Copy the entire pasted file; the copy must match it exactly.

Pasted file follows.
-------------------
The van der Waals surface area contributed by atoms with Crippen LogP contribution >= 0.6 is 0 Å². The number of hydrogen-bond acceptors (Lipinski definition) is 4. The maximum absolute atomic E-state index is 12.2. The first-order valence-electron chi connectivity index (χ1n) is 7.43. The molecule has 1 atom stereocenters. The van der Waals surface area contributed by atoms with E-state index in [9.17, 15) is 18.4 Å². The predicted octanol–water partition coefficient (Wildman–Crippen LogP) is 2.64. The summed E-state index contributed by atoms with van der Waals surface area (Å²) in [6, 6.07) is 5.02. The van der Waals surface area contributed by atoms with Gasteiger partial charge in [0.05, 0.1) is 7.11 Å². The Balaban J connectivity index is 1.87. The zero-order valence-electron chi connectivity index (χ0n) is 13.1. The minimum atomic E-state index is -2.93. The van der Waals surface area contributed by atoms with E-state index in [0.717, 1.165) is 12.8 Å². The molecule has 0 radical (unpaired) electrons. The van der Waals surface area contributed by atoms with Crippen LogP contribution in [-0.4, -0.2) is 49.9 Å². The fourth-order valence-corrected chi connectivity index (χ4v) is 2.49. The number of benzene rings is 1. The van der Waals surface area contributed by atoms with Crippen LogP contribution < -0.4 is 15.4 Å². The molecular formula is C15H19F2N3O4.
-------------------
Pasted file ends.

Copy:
The van der Waals surface area contributed by atoms with Crippen LogP contribution >= 0.6 is 0 Å². The number of hydrogen-bond acceptors (Lipinski definition) is 4. The maximum absolute atomic E-state index is 12.2. The first-order valence-electron chi connectivity index (χ1n) is 7.43. The molecule has 1 atom stereocenters. The van der Waals surface area contributed by atoms with E-state index in [9.17, 15) is 18.4 Å². The predicted octanol–water partition coefficient (Wildman–Crippen LogP) is 2.64. The summed E-state index contributed by atoms with van der Waals surface area (Å²) in [6, 6.07) is 5.02. The van der Waals surface area contributed by atoms with Gasteiger partial charge in [0.05, 0.1) is 7.11 Å². The Balaban J connectivity index is 1.87. The zero-order valence-electron chi connectivity index (χ0n) is 13.1. The minimum atomic E-state index is -2.93. The van der Waals surface area contributed by atoms with E-state index in [0.717, 1.165) is 12.8 Å². The molecule has 0 radical (unpaired) electrons. The van der Waals surface area contributed by atoms with Crippen LogP contribution in [-0.4, -0.2) is 49.9 Å². The fourth-order valence-corrected chi connectivity index (χ4v) is 2.49. The number of benzene rings is 1. The van der Waals surface area contributed by atoms with Crippen LogP contribution < -0.4 is 15.4 Å². The molecular formula is C15H19F2N3O4.